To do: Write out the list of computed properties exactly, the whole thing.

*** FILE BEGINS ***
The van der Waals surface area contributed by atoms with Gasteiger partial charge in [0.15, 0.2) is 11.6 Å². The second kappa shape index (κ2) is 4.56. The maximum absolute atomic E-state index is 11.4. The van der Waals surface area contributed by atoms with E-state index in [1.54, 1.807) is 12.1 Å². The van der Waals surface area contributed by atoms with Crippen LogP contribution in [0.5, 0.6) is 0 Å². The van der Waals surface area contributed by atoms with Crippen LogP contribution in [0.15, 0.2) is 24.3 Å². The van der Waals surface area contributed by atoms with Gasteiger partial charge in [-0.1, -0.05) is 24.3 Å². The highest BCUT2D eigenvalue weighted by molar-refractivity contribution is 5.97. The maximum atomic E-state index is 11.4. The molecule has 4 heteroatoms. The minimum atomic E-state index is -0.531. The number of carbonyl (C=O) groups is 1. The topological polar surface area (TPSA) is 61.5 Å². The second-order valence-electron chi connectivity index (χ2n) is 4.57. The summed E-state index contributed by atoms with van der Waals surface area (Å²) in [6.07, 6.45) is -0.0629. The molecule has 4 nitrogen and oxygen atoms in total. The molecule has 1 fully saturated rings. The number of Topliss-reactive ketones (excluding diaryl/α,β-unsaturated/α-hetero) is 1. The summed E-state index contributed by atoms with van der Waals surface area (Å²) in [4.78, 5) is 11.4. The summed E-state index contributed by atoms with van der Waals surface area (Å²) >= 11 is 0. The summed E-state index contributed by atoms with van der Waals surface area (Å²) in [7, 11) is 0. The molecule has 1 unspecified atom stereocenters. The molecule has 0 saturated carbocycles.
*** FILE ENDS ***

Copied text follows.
The van der Waals surface area contributed by atoms with Gasteiger partial charge in [0.15, 0.2) is 11.6 Å². The second kappa shape index (κ2) is 4.56. The maximum absolute atomic E-state index is 11.4. The van der Waals surface area contributed by atoms with E-state index in [1.54, 1.807) is 12.1 Å². The van der Waals surface area contributed by atoms with Crippen LogP contribution in [0.5, 0.6) is 0 Å². The van der Waals surface area contributed by atoms with Crippen LogP contribution in [0.15, 0.2) is 24.3 Å². The van der Waals surface area contributed by atoms with Gasteiger partial charge in [-0.1, -0.05) is 24.3 Å². The highest BCUT2D eigenvalue weighted by molar-refractivity contribution is 5.97. The maximum atomic E-state index is 11.4. The molecule has 4 heteroatoms. The minimum atomic E-state index is -0.531. The number of carbonyl (C=O) groups is 1. The topological polar surface area (TPSA) is 61.5 Å². The second-order valence-electron chi connectivity index (χ2n) is 4.57. The summed E-state index contributed by atoms with van der Waals surface area (Å²) in [6.07, 6.45) is -0.0629. The molecule has 4 nitrogen and oxygen atoms in total. The molecule has 1 fully saturated rings. The number of Topliss-reactive ketones (excluding diaryl/α,β-unsaturated/α-hetero) is 1. The summed E-state index contributed by atoms with van der Waals surface area (Å²) in [4.78, 5) is 11.4. The summed E-state index contributed by atoms with van der Waals surface area (Å²) >= 11 is 0. The summed E-state index contributed by atoms with van der Waals surface area (Å²) in [7, 11) is 0. The molecule has 1 unspecified atom stereocenters. The molecule has 0 saturated carbocycles.